Jalen Brunson, sizzling since his All-Star snub, has Knicks positioned for playoff return
Jalen Brunson insisted that he was not at all offended by his disdain for the All-Star Game. The day after the Eastern reserves were announced, Brunson, always the leader, drew attention to how happy he was for his Knicks teammate Julius Randle, who was named to the All-Star team for the second time in his career. .
“As for myself, I control what I can control and [being named an All-Star is] something I can’t,” Brunson told reporters.
These are all the right things to say. But do we believe him? Back in 2012-13, Stephen Curry famously snubbed his first All-Star appearance. Like Brunson, he didn’t say it bothered him, but he ended that season on a scorcher, which felt like the work of someone with something to prove.
Coincidence? Maybe. But I find it doubtful. Such carelessness in no way adds fuel to the already raging competitive fire of a proud professional athlete.
Eastern Conference All-Star reserves were announced on February 3. The next night, Brunson scored 41 points on 14-of-19 shooting. In total, the Knicks have played seven games since the offense, winning five and surpassing the East’s play-in.
During this time, Brunson scored a league-high 223 points. Do the math, and that’s 32 points per night on 60% shooting, including 50% from three shots, with an assist-to-assist ratio of almost 4 to 1.
And this, to be clear, is not some recent development. Brunson has been great all season. He is one of only two players to have at least 23 points and six rebounds on 41% three-point shooting. The other is Stephen Curry.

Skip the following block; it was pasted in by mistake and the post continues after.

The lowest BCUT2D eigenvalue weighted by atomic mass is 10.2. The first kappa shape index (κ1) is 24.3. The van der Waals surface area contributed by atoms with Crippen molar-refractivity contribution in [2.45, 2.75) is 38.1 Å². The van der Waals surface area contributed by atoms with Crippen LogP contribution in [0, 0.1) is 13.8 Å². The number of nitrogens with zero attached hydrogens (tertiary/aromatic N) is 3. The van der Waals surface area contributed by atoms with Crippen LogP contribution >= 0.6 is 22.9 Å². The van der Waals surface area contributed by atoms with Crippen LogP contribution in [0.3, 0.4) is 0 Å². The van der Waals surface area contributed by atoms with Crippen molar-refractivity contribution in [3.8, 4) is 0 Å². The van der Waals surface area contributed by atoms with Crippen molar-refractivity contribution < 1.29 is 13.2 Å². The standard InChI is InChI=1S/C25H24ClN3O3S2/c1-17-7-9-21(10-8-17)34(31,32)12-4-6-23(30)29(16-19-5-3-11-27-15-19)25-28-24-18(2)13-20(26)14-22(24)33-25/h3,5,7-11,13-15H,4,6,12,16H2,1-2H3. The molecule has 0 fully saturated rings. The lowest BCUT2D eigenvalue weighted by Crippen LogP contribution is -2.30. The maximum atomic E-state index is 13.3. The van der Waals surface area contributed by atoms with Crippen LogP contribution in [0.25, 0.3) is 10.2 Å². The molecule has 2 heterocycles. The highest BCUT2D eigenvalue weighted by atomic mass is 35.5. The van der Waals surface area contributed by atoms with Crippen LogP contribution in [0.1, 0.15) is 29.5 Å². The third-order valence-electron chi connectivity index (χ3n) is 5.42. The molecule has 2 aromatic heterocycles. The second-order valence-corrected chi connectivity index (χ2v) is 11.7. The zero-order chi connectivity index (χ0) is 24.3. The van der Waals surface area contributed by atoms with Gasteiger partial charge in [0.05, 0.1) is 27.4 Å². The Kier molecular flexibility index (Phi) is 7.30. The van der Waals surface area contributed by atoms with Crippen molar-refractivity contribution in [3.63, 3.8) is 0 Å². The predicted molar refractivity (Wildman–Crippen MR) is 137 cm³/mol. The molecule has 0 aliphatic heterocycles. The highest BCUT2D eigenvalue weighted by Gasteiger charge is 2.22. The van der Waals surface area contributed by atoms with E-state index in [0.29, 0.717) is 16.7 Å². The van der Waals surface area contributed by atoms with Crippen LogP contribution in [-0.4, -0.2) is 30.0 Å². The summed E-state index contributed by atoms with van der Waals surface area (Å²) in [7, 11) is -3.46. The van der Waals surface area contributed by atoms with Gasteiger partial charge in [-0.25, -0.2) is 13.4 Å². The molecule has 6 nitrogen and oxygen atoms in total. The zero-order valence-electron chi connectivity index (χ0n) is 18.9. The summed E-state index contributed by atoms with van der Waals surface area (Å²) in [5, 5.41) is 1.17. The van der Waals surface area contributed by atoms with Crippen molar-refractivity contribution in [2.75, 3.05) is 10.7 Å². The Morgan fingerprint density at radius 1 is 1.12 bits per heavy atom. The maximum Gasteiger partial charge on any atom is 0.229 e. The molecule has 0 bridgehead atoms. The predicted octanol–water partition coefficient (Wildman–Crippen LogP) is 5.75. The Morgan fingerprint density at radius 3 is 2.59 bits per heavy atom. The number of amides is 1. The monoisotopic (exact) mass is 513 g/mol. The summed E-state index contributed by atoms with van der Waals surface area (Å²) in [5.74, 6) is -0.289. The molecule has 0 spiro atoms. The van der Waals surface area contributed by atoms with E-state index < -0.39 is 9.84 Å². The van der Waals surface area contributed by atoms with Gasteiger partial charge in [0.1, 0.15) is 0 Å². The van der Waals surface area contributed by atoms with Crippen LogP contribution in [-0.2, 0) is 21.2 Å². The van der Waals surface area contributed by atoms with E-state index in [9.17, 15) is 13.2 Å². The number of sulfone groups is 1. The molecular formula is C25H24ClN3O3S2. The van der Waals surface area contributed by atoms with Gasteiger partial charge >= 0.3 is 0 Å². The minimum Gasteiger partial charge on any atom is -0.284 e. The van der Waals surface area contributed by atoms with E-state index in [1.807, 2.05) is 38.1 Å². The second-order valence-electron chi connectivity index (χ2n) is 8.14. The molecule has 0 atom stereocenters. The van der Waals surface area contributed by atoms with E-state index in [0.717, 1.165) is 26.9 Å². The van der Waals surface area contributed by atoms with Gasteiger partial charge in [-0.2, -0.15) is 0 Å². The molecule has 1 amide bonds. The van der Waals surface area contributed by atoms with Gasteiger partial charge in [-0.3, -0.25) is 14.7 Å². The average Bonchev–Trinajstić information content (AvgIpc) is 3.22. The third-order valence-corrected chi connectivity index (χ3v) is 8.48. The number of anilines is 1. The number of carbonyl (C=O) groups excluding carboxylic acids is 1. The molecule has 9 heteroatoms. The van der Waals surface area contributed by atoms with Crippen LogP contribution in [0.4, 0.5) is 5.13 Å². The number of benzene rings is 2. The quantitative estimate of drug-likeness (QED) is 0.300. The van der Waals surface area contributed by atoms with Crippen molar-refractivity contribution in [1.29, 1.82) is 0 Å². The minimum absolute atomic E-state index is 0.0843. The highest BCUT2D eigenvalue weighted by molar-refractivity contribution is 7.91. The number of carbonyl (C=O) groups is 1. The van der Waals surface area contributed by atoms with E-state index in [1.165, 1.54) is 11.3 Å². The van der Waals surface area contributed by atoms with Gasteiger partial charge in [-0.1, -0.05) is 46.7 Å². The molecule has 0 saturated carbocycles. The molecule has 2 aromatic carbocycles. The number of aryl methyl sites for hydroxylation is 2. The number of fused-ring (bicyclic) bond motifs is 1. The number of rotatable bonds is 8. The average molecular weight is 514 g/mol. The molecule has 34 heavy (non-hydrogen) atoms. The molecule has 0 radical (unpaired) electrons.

Since Jan. 1, only Damian Lillard has scored more than Brunson’s 654, which he registered on over 51 percent shooting, including 47 percent of 3 over five attempts in a game. This season, only De’Aaron Fox has scored more clutch points than Brunson, who hit 50 percent of his shots when the game was within five points with five minutes or less left in the game.
“I love his modesty,” Tom Thibodeau said of Brunson. “He knows how good he is. He doesn’t need other people to tell him about it.”
Indeed, Thibodeau and the Knicks know who their best player is. The question is, do these “other people” really know how good Brunson is? The All-Star snub suggests no.
Watching the Knicks potentially make it into the top six this season and thinking that Randle – no disrespect – has more to do with their success than Brunson, is hard to imagine. Brunson has changed this entire team that can win 45 games, eight more than last year.
To put this jump into perspective, the Cleveland Cavaliers could win nine more games than they did last season. Donovan Mitchell was rightly called the changed variable in that equation, and as a result, he ended up on the sidelines of the MVP debate. Brunson doesn’t have the same year as Mitchell, but he’s not far off.
Speaking of massive jumps, the Knicks, who ranked 21st in offensive efficiency last season, are in sixth place this year according to Clearing Glass, scoring almost seven points more (110.7 vs. 117.2). for 100 holdings. With Brunson on the floor, that rating reaches 119.6 points per 100, which puts him in first place in the league.
When the Knicks finish the All-Star break (Friday night against the Wizards), they’ll be tied with the No. 7 Hit in the losing column. Both teams are three games behind the #5 seed and three games behind the #8 seed. There’s a good chance the Knicks and Heat will be in a head-to-head battle for the 6-7 seed – one will secure a playoff spot and the other will have to go through the play-in the rest of the way, with three games. on the left and New York with a 1-0 head-to-head advantage.
All things considered, this is an amazing place for the Knicks, who have only made the playoffs once in the last 10 seasons but are really starting to build something. They have eight tradeable draft picks and a franchise player in Brunson who, if we know anything from his successful college career and four-plus years in the league, is going to continue to play as the point guy. prove.